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Tokyo Olympics: GB ‘devastated’ by exit – Hege Riise

Great Britain women’s footballers are “devastated” after their extra-time quarter-final defeat by Australia at the Tokyo Olympics, says head coach Hege Riise.

Chelsea striker Sam Kerr scored twice for Australia as Ellen White’s hat-trick for GB was not enough to prevent a 4-3 defeat at the Kashima Stadium.

GB went out at the same stage at London 2012.

“It’s hard to lose a game like this. We were well prepared,” said Riise.

“We [played] most of the game quite well. We created a lot of chances but we should probably have finished a few of them. Now it’s just hard.”

Riise, who won Olympic gold as a player with Norway in 2000, said there was “no-one to blame” after Caroline Weir had a penalty saved in extra time with the score 2-2.

Australia immediately went 3-2 up through Mary Fowler, before Kerr headed in a fourth.

White grabbed a third as GB pushed for a late equaliser, but the Manchester City striker fell to her knees at full-time.

“We win and lose together,” said Riise. “We stood up and fought together and it wasn’t enough from any of us.

“We’re disappointed, more so that we couldn’t get the fourth goal and we didn’t get to penalties.”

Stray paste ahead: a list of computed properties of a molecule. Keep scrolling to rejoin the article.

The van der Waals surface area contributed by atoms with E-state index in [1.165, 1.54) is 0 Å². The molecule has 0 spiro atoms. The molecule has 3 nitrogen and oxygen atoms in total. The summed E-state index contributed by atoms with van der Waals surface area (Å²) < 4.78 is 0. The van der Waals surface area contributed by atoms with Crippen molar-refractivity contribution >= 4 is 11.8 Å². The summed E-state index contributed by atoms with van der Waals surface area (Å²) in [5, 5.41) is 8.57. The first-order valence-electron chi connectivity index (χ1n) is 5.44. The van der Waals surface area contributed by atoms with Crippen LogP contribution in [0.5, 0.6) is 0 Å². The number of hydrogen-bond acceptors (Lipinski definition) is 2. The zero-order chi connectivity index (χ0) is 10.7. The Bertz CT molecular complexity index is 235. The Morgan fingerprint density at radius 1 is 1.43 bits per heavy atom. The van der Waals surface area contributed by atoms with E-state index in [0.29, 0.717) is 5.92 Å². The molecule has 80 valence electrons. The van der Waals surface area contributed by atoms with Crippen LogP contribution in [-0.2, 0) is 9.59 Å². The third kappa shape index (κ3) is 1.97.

‘It hits you like a train’

Former GB goalkeeper Rachel Brown-Finnis told BBC Radio 5 Live the defeat was “heartbreaking” and it “made me feel sick”.

“International football is often divided by clutch moments – the two saves by Teagan Micah and that penalty miss from Weir,” she said.

Former Great Britain forward Karen Carney added: “It is massively disappointing for Team GB. They were unbelievable in the group stages but this is where it counts.

“You have to give a lot of credit to Australia. They managed the game well and there were some fantastic saves from the goalkeeper that kept them in it.”

GB defender Leah Williamson said the disappointment “hits like a train”.

“One thing I’ve learned in the short international career that I’ve had so far is that nothing is ever really over until that final whistle blows,” she said.

“To score after going 4-2 down showed so much character so I didn’t think it was out of reach, which makes it harder because it hits you like a train at the end.

“We didn’t just want to come here and celebrate being Olympians. We wanted gold. We wanted to win.”

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